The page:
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If we can reduce the travel time to Mars below the Hohmann transfer orbit's typical 258 days, would we still use the usual Hohmann launch window or delay launch accordingly? For example, if we followed Zubrin's plan and used additional fuel to make the trip in 180 days, would we launch at the usual launch window, or 78 days later? If we could use nuclear-plasma rockets to reach Mars in 40 days, would we launch at the usual launch window, or 218 days later? Thanks!

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Below is a typical porkchop plot, showing the 2005 Earth to Mars opportunity.

A "Hohmann" transfer in its pure form only exists between co-planar orbits. Since Earth's and Mars' orbits are not coplanar, the 180° transfer would actually require a huge plane change, which results in the opportunity splitting into two pieces on either side of 180°. In a great stroke of imagination, mission designers decided to refer to those as Type 1 (for less than 180°), and Type 2 (for more than 180°).

On the porkchop plot you can see the contours of the Type 1 on the bottom and the Type 2 on the top. The solid red lines are constant transit times in days. The blue closed curves are constant $C_3$, which is the energy required for the transfer.

So the most efficient travel times are about 200 days (Type 1) and 400 days (Type 2), with the Type 2 being a smidge more efficient. 180 days is actually not bad at all for this particular opportunity, requiring only a little more $C_3$. In fact you could get a nice 20-day launch period with a transit time of 180 days for a $C_3$ of less than $18\,\mathrm{{km}^2/s^2}$.

40 days transit time is a completely different story. You would launch a few weeks before the Earth-Mars closest approach, and arrive a few weeks after. In 2005, the closest approach was Oct 29, at right end of the x-axis of that plot. You would be arriving almost one y-axis box below the plot. I don't know what that $C_3$ would be, but it goes up fast as you leave those wells.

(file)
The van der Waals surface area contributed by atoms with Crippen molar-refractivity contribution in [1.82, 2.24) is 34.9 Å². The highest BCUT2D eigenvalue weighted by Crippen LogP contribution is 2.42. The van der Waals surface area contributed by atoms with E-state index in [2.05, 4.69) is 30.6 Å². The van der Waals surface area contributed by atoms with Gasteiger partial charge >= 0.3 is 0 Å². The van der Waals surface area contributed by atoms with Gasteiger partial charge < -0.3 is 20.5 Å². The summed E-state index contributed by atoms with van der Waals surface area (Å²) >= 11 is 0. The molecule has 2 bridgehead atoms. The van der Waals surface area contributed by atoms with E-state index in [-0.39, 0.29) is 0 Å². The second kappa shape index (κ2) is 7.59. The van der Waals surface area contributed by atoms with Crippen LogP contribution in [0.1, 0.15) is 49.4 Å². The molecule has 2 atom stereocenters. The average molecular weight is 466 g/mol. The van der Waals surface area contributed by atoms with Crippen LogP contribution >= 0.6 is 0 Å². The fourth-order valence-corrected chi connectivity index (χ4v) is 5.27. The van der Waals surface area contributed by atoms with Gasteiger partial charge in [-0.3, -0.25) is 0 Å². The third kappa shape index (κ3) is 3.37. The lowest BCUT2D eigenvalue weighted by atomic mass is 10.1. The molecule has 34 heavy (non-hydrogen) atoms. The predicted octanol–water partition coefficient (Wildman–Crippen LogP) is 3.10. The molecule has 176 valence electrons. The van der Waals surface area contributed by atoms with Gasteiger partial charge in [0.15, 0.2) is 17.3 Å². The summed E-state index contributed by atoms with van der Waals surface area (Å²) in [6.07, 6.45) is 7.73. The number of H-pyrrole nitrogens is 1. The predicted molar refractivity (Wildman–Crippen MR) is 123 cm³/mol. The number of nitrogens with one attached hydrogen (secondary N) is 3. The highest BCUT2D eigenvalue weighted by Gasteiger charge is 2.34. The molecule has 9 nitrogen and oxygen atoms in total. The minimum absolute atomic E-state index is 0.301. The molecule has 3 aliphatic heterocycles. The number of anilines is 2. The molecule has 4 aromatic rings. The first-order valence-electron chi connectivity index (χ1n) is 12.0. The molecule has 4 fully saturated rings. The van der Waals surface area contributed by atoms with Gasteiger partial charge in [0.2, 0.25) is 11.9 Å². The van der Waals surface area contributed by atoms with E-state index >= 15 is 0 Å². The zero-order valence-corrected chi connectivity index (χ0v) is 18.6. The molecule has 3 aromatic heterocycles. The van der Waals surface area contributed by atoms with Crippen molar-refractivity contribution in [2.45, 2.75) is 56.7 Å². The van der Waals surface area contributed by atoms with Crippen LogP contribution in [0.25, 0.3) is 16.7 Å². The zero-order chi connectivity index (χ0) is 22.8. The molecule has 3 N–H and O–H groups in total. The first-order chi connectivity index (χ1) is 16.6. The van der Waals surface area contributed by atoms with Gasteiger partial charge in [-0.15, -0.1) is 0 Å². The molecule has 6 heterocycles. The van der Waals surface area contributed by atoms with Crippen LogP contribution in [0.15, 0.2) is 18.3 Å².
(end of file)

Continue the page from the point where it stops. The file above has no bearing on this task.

2005 Earth to Mars porkchop plot

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  • $\begingroup$ It would be interesting to see plots for a "worst case" and "best case" transfer window, since the fairly elliptical orbit of Mars results in quite a large variation in what is achievable for a given amount of delta-v. $\endgroup$ – Blake Walsh Mar 13 at 14:23
  • $\begingroup$ That would depend on worst case for what parameter. The 2005 opportunity was one of the worst for $C_3$. 2003 was one of the best. You might want to ask a new question for that. $\endgroup$ – Mark Adler Mar 13 at 15:28
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Earth and Mars really only align every 26 months or so. One particular instant in that is the Hohmann Transfer window, the rest is just close to it, in terms of time, delta-v, etc. If delta-v isn't an issue, we can launch any time, but it will be faster when Earth and Mars are close to each other, if it is an issue, but we have more than is current, we can launch a bit after the optimal transfer window and arrive there beforehand.

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    $\begingroup$ If delta-v isn't an issue you could accelerate to the speed of light, travel in a straight line and then stop when you get there :)! As the... crowsmic ray... flies? $\endgroup$ – Magic Octopus Urn Mar 11 at 19:13
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    $\begingroup$ Pretty much, although it might not be that fast depending on the ability to manage large amounts of acceleration. $\endgroup$ – PearsonArtPhoto Mar 11 at 19:17
  • $\begingroup$ Thank you. But I'm not sure I understand your response. If we have the delta-v to reduce the Hohmann trip of 258 days to Zubrin's 180 days, would we launch at (or about) the standard Hohmann launch window and arrive 78 days earlier than a Hohmann transfer - or would we launch 78 days after the Hohmann launch window and arrive at the normal time for a Hohmann transfer? Thanks! $\endgroup$ – LAG Denver Mar 11 at 20:09
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    $\begingroup$ It is probably somewhere between. There is something known as a pork chop plot that might give you an idea of what that would look like. $\endgroup$ – PearsonArtPhoto Mar 11 at 21:32

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